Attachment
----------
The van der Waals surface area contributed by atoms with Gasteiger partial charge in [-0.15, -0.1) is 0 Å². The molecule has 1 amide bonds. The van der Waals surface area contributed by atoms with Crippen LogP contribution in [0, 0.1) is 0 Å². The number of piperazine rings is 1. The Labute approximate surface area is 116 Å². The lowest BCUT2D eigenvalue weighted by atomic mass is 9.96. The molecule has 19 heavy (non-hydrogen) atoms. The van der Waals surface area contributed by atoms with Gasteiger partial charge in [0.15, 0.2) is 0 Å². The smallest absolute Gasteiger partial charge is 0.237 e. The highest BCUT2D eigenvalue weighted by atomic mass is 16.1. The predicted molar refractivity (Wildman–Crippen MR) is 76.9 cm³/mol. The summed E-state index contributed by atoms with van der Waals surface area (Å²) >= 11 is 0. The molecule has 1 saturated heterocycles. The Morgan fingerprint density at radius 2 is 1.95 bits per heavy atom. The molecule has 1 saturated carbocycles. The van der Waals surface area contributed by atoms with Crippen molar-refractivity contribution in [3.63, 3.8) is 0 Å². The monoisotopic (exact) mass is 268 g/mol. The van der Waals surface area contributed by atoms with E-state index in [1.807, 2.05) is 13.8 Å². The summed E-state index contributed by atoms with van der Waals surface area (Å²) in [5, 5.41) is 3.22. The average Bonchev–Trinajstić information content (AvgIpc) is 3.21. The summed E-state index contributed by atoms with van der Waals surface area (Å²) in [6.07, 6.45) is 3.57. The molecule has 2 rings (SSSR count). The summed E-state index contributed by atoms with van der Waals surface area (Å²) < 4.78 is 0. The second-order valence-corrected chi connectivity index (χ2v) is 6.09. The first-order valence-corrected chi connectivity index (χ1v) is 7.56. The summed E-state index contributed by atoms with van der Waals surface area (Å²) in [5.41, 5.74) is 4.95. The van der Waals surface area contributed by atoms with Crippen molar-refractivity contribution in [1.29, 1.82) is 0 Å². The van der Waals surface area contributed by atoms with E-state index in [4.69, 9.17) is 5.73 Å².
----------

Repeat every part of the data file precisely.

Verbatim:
The van der Waals surface area contributed by atoms with Gasteiger partial charge in [-0.15, -0.1) is 0 Å². The molecule has 1 amide bonds. The van der Waals surface area contributed by atoms with Crippen LogP contribution in [0, 0.1) is 0 Å². The number of piperazine rings is 1. The Labute approximate surface area is 116 Å². The lowest BCUT2D eigenvalue weighted by atomic mass is 9.96. The molecule has 19 heavy (non-hydrogen) atoms. The van der Waals surface area contributed by atoms with Gasteiger partial charge in [0.15, 0.2) is 0 Å². The smallest absolute Gasteiger partial charge is 0.237 e. The highest BCUT2D eigenvalue weighted by atomic mass is 16.1. The predicted molar refractivity (Wildman–Crippen MR) is 76.9 cm³/mol. The summed E-state index contributed by atoms with van der Waals surface area (Å²) >= 11 is 0. The molecule has 1 saturated heterocycles. The Morgan fingerprint density at radius 2 is 1.95 bits per heavy atom. The molecule has 1 saturated carbocycles. The van der Waals surface area contributed by atoms with Crippen molar-refractivity contribution in [3.63, 3.8) is 0 Å². The monoisotopic (exact) mass is 268 g/mol. The van der Waals surface area contributed by atoms with E-state index in [1.807, 2.05) is 13.8 Å². The summed E-state index contributed by atoms with van der Waals surface area (Å²) in [5, 5.41) is 3.22. The average Bonchev–Trinajstić information content (AvgIpc) is 3.21. The summed E-state index contributed by atoms with van der Waals surface area (Å²) in [6.07, 6.45) is 3.57. The molecule has 2 rings (SSSR count). The summed E-state index contributed by atoms with van der Waals surface area (Å²) < 4.78 is 0. The second-order valence-corrected chi connectivity index (χ2v) is 6.09. The first-order valence-corrected chi connectivity index (χ1v) is 7.56. The summed E-state index contributed by atoms with van der Waals surface area (Å²) in [5.41, 5.74) is 4.95. The van der Waals surface area contributed by atoms with Crippen molar-refractivity contribution in [1.29, 1.82) is 0 Å². The van der Waals surface area contributed by atoms with E-state index in [4.69, 9.17) is 5.73 Å².